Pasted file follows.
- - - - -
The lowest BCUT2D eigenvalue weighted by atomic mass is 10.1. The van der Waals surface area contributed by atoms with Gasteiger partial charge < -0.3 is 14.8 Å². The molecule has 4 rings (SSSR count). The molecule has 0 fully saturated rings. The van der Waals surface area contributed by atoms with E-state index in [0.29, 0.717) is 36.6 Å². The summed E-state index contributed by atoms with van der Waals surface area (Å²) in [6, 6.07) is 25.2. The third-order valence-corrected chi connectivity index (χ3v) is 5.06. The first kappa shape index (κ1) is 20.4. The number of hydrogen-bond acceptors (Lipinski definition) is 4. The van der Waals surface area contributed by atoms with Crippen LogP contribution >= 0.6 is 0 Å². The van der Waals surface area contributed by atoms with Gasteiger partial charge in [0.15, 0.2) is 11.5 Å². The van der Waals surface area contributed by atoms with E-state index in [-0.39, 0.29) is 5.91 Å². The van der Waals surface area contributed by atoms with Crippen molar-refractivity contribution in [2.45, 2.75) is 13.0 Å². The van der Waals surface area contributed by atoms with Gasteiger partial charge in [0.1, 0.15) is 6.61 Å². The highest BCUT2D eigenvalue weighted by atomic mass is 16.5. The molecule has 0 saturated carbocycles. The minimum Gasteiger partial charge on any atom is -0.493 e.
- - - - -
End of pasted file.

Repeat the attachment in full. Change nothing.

The lowest BCUT2D eigenvalue weighted by atomic mass is 10.1. The van der Waals surface area contributed by atoms with Gasteiger partial charge < -0.3 is 14.8 Å². The molecule has 4 rings (SSSR count). The molecule has 0 fully saturated rings. The van der Waals surface area contributed by atoms with E-state index in [0.29, 0.717) is 36.6 Å². The summed E-state index contributed by atoms with van der Waals surface area (Å²) in [6, 6.07) is 25.2. The third-order valence-corrected chi connectivity index (χ3v) is 5.06. The first kappa shape index (κ1) is 20.4. The number of hydrogen-bond acceptors (Lipinski definition) is 4. The van der Waals surface area contributed by atoms with Crippen LogP contribution >= 0.6 is 0 Å². The van der Waals surface area contributed by atoms with Gasteiger partial charge in [0.15, 0.2) is 11.5 Å². The van der Waals surface area contributed by atoms with E-state index in [-0.39, 0.29) is 5.91 Å². The van der Waals surface area contributed by atoms with Crippen molar-refractivity contribution in [2.45, 2.75) is 13.0 Å². The van der Waals surface area contributed by atoms with Gasteiger partial charge in [0.1, 0.15) is 6.61 Å². The highest BCUT2D eigenvalue weighted by atomic mass is 16.5. The molecule has 0 saturated carbocycles. The minimum Gasteiger partial charge on any atom is -0.493 e.